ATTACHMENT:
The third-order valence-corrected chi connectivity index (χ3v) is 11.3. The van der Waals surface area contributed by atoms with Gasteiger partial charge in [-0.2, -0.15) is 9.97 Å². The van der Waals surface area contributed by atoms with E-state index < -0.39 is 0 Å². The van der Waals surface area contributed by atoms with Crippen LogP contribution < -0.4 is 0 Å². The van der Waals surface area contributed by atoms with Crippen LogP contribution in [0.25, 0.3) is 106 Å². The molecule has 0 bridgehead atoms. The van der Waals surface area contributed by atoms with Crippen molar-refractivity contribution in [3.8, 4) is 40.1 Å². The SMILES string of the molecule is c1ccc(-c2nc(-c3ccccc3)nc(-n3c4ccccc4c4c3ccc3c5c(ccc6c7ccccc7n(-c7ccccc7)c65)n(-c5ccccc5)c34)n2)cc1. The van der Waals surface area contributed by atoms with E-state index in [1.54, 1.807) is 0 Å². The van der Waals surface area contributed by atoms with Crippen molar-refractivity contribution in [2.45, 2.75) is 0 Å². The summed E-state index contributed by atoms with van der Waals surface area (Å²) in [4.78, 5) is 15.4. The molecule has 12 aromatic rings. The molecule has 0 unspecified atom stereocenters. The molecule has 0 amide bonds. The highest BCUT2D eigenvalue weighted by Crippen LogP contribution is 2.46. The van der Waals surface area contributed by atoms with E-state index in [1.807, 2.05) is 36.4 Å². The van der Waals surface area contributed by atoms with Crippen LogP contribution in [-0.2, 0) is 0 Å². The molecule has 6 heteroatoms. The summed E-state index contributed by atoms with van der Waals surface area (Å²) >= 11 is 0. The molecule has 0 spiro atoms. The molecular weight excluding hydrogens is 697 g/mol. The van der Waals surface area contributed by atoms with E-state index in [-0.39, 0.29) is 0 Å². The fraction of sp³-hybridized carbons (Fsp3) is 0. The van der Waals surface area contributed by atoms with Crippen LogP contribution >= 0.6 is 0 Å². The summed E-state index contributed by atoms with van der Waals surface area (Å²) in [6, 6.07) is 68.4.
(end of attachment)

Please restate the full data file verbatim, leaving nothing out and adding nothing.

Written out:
The third-order valence-corrected chi connectivity index (χ3v) is 11.3. The van der Waals surface area contributed by atoms with Gasteiger partial charge in [-0.2, -0.15) is 9.97 Å². The van der Waals surface area contributed by atoms with E-state index < -0.39 is 0 Å². The van der Waals surface area contributed by atoms with Crippen LogP contribution < -0.4 is 0 Å². The van der Waals surface area contributed by atoms with Crippen LogP contribution in [0.25, 0.3) is 106 Å². The molecule has 0 bridgehead atoms. The van der Waals surface area contributed by atoms with Crippen molar-refractivity contribution in [3.8, 4) is 40.1 Å². The SMILES string of the molecule is c1ccc(-c2nc(-c3ccccc3)nc(-n3c4ccccc4c4c3ccc3c5c(ccc6c7ccccc7n(-c7ccccc7)c65)n(-c5ccccc5)c34)n2)cc1. The van der Waals surface area contributed by atoms with E-state index in [1.54, 1.807) is 0 Å². The van der Waals surface area contributed by atoms with Crippen molar-refractivity contribution in [2.45, 2.75) is 0 Å². The summed E-state index contributed by atoms with van der Waals surface area (Å²) in [4.78, 5) is 15.4. The molecule has 12 aromatic rings. The molecule has 0 unspecified atom stereocenters. The molecule has 0 amide bonds. The highest BCUT2D eigenvalue weighted by Crippen LogP contribution is 2.46. The van der Waals surface area contributed by atoms with E-state index in [1.807, 2.05) is 36.4 Å². The van der Waals surface area contributed by atoms with Crippen LogP contribution in [-0.2, 0) is 0 Å². The molecule has 6 heteroatoms. The summed E-state index contributed by atoms with van der Waals surface area (Å²) >= 11 is 0. The molecule has 0 spiro atoms. The molecular weight excluding hydrogens is 697 g/mol. The van der Waals surface area contributed by atoms with E-state index in [-0.39, 0.29) is 0 Å². The fraction of sp³-hybridized carbons (Fsp3) is 0. The van der Waals surface area contributed by atoms with Crippen LogP contribution >= 0.6 is 0 Å². The summed E-state index contributed by atoms with van der Waals surface area (Å²) in [6, 6.07) is 68.4.